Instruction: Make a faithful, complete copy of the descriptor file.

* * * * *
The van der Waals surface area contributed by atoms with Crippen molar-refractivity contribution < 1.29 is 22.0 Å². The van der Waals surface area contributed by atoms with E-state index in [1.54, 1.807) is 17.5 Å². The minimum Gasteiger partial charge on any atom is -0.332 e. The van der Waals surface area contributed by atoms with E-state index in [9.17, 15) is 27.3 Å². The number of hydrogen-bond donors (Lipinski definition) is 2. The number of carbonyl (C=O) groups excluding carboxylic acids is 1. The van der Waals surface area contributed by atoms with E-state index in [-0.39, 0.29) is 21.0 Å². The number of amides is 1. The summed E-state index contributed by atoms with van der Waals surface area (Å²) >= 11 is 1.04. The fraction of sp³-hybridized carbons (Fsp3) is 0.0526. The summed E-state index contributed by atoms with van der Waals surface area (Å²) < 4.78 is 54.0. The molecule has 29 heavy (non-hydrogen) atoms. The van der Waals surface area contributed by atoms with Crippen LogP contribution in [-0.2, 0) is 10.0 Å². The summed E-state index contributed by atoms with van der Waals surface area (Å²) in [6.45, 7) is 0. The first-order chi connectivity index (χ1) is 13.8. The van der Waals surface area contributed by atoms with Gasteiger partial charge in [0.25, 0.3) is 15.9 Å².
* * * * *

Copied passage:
The van der Waals surface area contributed by atoms with Crippen molar-refractivity contribution < 1.29 is 22.0 Å². The van der Waals surface area contributed by atoms with E-state index in [1.54, 1.807) is 17.5 Å². The minimum Gasteiger partial charge on any atom is -0.332 e. The van der Waals surface area contributed by atoms with E-state index in [9.17, 15) is 27.3 Å². The number of hydrogen-bond donors (Lipinski definition) is 2. The number of carbonyl (C=O) groups excluding carboxylic acids is 1. The van der Waals surface area contributed by atoms with E-state index in [-0.39, 0.29) is 21.0 Å². The number of amides is 1. The summed E-state index contributed by atoms with van der Waals surface area (Å²) >= 11 is 1.04. The fraction of sp³-hybridized carbons (Fsp3) is 0.0526. The summed E-state index contributed by atoms with van der Waals surface area (Å²) < 4.78 is 54.0. The molecule has 29 heavy (non-hydrogen) atoms. The van der Waals surface area contributed by atoms with Crippen LogP contribution in [-0.2, 0) is 10.0 Å². The summed E-state index contributed by atoms with van der Waals surface area (Å²) in [6.45, 7) is 0. The first-order chi connectivity index (χ1) is 13.8. The van der Waals surface area contributed by atoms with Gasteiger partial charge in [0.25, 0.3) is 15.9 Å².